It is more than I could have ever asked for. It is a dream come true. My girl is awake!

In one week she has managed to get through almost all her kindergarten work. In five more lessons, she will officially be in the First Grade. This is a milestone for her. A great accomplishment.

I’m so proud of all she has accomplished, and I look forward to seeing how she does in this next month.

Vermont is No Longer the Place We Call Home

Vermont is No Longer the Place We Call Home

Forgive me, dear reader, for I have sinned. It has been three months since my last post. We have been quite busy. This post will be a recap of sorts because the details of our sorted and drama-filled saga is enough to fill a book. Yes, a book, and if all the details were set in place you might even be tempted to believe our story was a bit of fiction.

So where do I begin?

My last post was about my beautiful daughter Hannah on her birthday. We were in the process of moving to a new location because the gorgeous house we were renting was on the market and we couldn’t afford to purchase it. Mr. Scrumpy came into our lives like an adorable wrecking ball and we were excited to move to a place with some land for farming. I had big plans for that little house.

And then we moved in the beginning of July.

After signing a year lease, my son Noah needed to come home from New Mexico to live with us. He was taking a break from school and he needed to figure out what his priorities were and to set new goals for himself. The house we were renting was a two bedroom. Needless to say, we weren’t able to back out of our lease for a larger home with three bedrooms.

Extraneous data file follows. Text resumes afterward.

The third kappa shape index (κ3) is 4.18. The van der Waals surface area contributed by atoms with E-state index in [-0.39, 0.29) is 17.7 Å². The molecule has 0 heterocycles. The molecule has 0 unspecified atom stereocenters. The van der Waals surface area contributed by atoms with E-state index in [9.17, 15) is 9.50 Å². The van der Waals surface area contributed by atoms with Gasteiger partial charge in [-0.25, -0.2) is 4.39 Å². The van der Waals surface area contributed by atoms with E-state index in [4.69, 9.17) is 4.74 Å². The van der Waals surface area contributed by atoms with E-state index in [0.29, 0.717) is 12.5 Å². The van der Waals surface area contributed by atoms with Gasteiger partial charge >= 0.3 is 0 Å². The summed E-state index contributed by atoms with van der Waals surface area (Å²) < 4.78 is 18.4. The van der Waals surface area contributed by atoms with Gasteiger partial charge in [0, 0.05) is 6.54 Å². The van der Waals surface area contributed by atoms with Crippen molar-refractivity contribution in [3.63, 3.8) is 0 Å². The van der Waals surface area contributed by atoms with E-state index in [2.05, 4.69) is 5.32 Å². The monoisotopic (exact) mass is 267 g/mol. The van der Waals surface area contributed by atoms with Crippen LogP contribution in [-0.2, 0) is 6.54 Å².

So there we were in this little house with our crazy dogs and a very sweet little neighborhood. We met the neighbors and everything seemed like it would be a good experience.


We had two great neighbors and two absolutely shitty neighbors. There really isn’t any other way to describe them. Shitty neighbor number one had this wiener dog that would NOT stop barking. He barked in his house, on the property, and then would come over to our property by our dogs. He stressed out Silly, terrorized Simmi while on her bike or walking down the street, and was never on a leash. His owner allowed and encouraged him to go where ever he wanted. She felt he had a right to be on our property, bothering my dogs, and emotionally upsetting my daughter.

Shitty neighbor number two was a social worker who didn’t like the way Simmi walked Mr. Scrumpy and would come outside to threaten to call the police and animal control on Simmi. If she wasn’t threatening her, she was threatening to call the police on Dom and I if we didn’t watch our kid when Simmi was walking Mr. Scrumpy. The real problem was that her dogs stayed on the south side of the house and Simmi liked to play on the hill that faces her house. She would run up and down the little hill with Mr. Scrumpy and this shitty neighbor’s dogs would bark incessantly at her. It got to the point where she needed to put up curtains so the dogs would stop barking. Needless to say, this inconvenienced her and led to her making nasty comments to Simmi if she was outside.

Without getting into all the details of the next few months, I will just say that things got ugly very quickly as both shitty human beings decided to threaten, bully, and one of them even come onto our property without our consent to do as she pleased on many occasions.